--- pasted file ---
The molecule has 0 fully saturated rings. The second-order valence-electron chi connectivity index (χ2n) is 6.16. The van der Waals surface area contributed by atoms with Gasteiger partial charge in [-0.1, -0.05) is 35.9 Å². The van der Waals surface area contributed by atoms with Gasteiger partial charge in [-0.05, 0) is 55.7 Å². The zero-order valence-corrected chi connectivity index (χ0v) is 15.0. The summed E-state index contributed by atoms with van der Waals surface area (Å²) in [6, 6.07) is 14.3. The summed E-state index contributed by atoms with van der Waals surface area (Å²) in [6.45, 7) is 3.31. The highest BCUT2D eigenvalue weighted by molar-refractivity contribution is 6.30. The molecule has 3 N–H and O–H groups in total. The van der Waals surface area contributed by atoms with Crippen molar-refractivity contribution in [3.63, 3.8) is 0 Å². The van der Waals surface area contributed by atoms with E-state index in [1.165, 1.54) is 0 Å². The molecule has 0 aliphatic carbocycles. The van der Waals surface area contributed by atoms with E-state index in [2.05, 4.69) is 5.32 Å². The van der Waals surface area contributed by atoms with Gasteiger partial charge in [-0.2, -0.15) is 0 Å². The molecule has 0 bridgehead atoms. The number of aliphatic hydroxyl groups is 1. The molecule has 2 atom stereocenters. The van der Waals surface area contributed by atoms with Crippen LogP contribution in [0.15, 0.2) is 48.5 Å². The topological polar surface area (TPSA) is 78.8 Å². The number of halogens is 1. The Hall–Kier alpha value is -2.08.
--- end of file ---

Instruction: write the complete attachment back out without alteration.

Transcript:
The molecule has 0 fully saturated rings. The second-order valence-electron chi connectivity index (χ2n) is 6.16. The van der Waals surface area contributed by atoms with Gasteiger partial charge in [-0.1, -0.05) is 35.9 Å². The van der Waals surface area contributed by atoms with Gasteiger partial charge in [-0.05, 0) is 55.7 Å². The zero-order valence-corrected chi connectivity index (χ0v) is 15.0. The summed E-state index contributed by atoms with van der Waals surface area (Å²) in [6, 6.07) is 14.3. The summed E-state index contributed by atoms with van der Waals surface area (Å²) in [6.45, 7) is 3.31. The highest BCUT2D eigenvalue weighted by molar-refractivity contribution is 6.30. The molecule has 3 N–H and O–H groups in total. The van der Waals surface area contributed by atoms with Crippen molar-refractivity contribution in [3.63, 3.8) is 0 Å². The van der Waals surface area contributed by atoms with E-state index in [1.165, 1.54) is 0 Å². The molecule has 0 aliphatic carbocycles. The van der Waals surface area contributed by atoms with E-state index in [2.05, 4.69) is 5.32 Å². The van der Waals surface area contributed by atoms with Gasteiger partial charge in [-0.2, -0.15) is 0 Å². The molecule has 0 bridgehead atoms. The number of aliphatic hydroxyl groups is 1. The molecule has 2 atom stereocenters. The van der Waals surface area contributed by atoms with Crippen LogP contribution in [0.15, 0.2) is 48.5 Å². The topological polar surface area (TPSA) is 78.8 Å². The number of halogens is 1. The Hall–Kier alpha value is -2.08.